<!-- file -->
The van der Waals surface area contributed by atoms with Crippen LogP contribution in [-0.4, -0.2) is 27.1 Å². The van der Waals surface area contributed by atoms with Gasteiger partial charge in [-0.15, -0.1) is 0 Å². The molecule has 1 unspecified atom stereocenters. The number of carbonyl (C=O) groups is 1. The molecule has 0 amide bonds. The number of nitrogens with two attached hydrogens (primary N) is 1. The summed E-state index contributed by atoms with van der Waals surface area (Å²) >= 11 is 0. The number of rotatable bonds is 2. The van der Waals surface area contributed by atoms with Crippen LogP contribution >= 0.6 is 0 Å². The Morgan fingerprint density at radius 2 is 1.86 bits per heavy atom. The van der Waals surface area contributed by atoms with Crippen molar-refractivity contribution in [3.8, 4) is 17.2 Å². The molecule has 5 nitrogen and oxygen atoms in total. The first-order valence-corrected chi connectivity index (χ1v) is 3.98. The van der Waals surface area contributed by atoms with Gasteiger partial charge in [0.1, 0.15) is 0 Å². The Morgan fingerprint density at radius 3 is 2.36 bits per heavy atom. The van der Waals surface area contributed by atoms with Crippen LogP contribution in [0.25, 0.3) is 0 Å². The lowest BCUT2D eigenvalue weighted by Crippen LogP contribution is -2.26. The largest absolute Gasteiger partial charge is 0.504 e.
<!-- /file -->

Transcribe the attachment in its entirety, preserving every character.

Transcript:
The van der Waals surface area contributed by atoms with Crippen LogP contribution in [-0.4, -0.2) is 27.1 Å². The van der Waals surface area contributed by atoms with Gasteiger partial charge in [-0.15, -0.1) is 0 Å². The molecule has 1 unspecified atom stereocenters. The number of carbonyl (C=O) groups is 1. The molecule has 0 amide bonds. The number of nitrogens with two attached hydrogens (primary N) is 1. The summed E-state index contributed by atoms with van der Waals surface area (Å²) >= 11 is 0. The number of rotatable bonds is 2. The van der Waals surface area contributed by atoms with Crippen LogP contribution >= 0.6 is 0 Å². The Morgan fingerprint density at radius 2 is 1.86 bits per heavy atom. The van der Waals surface area contributed by atoms with Crippen molar-refractivity contribution in [3.8, 4) is 17.2 Å². The molecule has 5 nitrogen and oxygen atoms in total. The first-order valence-corrected chi connectivity index (χ1v) is 3.98. The van der Waals surface area contributed by atoms with Gasteiger partial charge in [0.1, 0.15) is 0 Å². The Morgan fingerprint density at radius 3 is 2.36 bits per heavy atom. The van der Waals surface area contributed by atoms with Crippen LogP contribution in [0.25, 0.3) is 0 Å². The lowest BCUT2D eigenvalue weighted by Crippen LogP contribution is -2.26. The largest absolute Gasteiger partial charge is 0.504 e.